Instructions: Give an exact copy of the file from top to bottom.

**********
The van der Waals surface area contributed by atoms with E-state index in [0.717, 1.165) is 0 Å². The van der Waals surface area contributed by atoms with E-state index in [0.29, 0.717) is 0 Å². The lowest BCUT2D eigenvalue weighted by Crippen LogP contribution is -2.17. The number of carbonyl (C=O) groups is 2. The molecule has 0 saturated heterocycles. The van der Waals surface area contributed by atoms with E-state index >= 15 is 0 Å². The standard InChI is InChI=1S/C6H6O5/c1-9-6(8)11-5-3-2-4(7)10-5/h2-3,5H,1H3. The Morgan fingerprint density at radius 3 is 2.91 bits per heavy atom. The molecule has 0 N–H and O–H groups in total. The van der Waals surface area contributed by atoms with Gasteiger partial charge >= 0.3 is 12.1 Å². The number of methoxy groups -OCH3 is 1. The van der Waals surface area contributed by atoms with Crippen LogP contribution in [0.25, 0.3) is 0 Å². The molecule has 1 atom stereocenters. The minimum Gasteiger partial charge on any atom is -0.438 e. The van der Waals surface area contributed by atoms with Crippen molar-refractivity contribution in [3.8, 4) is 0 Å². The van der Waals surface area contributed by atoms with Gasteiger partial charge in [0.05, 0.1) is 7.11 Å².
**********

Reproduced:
The van der Waals surface area contributed by atoms with E-state index in [0.717, 1.165) is 0 Å². The van der Waals surface area contributed by atoms with E-state index in [0.29, 0.717) is 0 Å². The lowest BCUT2D eigenvalue weighted by Crippen LogP contribution is -2.17. The number of carbonyl (C=O) groups is 2. The molecule has 0 saturated heterocycles. The van der Waals surface area contributed by atoms with E-state index >= 15 is 0 Å². The standard InChI is InChI=1S/C6H6O5/c1-9-6(8)11-5-3-2-4(7)10-5/h2-3,5H,1H3. The Morgan fingerprint density at radius 3 is 2.91 bits per heavy atom. The molecule has 0 N–H and O–H groups in total. The van der Waals surface area contributed by atoms with Gasteiger partial charge >= 0.3 is 12.1 Å². The number of methoxy groups -OCH3 is 1. The van der Waals surface area contributed by atoms with Crippen LogP contribution in [0.25, 0.3) is 0 Å². The molecule has 1 atom stereocenters. The minimum Gasteiger partial charge on any atom is -0.438 e. The van der Waals surface area contributed by atoms with Crippen molar-refractivity contribution in [3.8, 4) is 0 Å². The van der Waals surface area contributed by atoms with Gasteiger partial charge in [0.05, 0.1) is 7.11 Å².